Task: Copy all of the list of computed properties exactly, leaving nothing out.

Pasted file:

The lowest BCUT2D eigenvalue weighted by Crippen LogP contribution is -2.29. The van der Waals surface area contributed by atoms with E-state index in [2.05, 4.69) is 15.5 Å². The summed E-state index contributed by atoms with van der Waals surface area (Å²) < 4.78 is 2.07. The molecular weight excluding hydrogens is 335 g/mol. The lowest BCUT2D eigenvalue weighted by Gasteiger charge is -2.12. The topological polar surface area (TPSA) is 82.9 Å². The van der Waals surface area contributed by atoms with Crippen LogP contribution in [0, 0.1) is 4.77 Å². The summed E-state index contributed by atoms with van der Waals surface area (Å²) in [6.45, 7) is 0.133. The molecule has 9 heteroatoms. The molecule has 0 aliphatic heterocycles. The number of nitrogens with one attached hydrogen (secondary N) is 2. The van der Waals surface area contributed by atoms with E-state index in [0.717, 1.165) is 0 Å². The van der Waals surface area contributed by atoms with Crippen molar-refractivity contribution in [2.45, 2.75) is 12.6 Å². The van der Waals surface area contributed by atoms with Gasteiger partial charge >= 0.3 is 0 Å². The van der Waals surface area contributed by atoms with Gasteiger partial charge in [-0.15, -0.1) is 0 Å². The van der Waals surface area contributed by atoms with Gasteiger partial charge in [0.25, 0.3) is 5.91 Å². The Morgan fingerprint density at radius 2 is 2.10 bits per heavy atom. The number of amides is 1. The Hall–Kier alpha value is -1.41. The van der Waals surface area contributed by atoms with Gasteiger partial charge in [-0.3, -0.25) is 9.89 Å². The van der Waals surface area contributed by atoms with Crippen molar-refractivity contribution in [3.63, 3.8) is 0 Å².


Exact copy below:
The lowest BCUT2D eigenvalue weighted by Crippen LogP contribution is -2.29. The van der Waals surface area contributed by atoms with E-state index in [2.05, 4.69) is 15.5 Å². The summed E-state index contributed by atoms with van der Waals surface area (Å²) < 4.78 is 2.07. The molecular weight excluding hydrogens is 335 g/mol. The lowest BCUT2D eigenvalue weighted by Gasteiger charge is -2.12. The topological polar surface area (TPSA) is 82.9 Å². The van der Waals surface area contributed by atoms with Crippen LogP contribution in [0, 0.1) is 4.77 Å². The summed E-state index contributed by atoms with van der Waals surface area (Å²) in [6.45, 7) is 0.133. The molecule has 9 heteroatoms. The molecule has 0 aliphatic heterocycles. The number of nitrogens with one attached hydrogen (secondary N) is 2. The van der Waals surface area contributed by atoms with E-state index in [0.717, 1.165) is 0 Å². The van der Waals surface area contributed by atoms with Crippen molar-refractivity contribution in [2.45, 2.75) is 12.6 Å². The van der Waals surface area contributed by atoms with Gasteiger partial charge >= 0.3 is 0 Å². The van der Waals surface area contributed by atoms with Gasteiger partial charge in [-0.15, -0.1) is 0 Å². The van der Waals surface area contributed by atoms with Gasteiger partial charge in [0.25, 0.3) is 5.91 Å². The Morgan fingerprint density at radius 2 is 2.10 bits per heavy atom. The number of amides is 1. The Hall–Kier alpha value is -1.41. The van der Waals surface area contributed by atoms with Gasteiger partial charge in [-0.3, -0.25) is 9.89 Å². The van der Waals surface area contributed by atoms with Crippen molar-refractivity contribution in [3.63, 3.8) is 0 Å².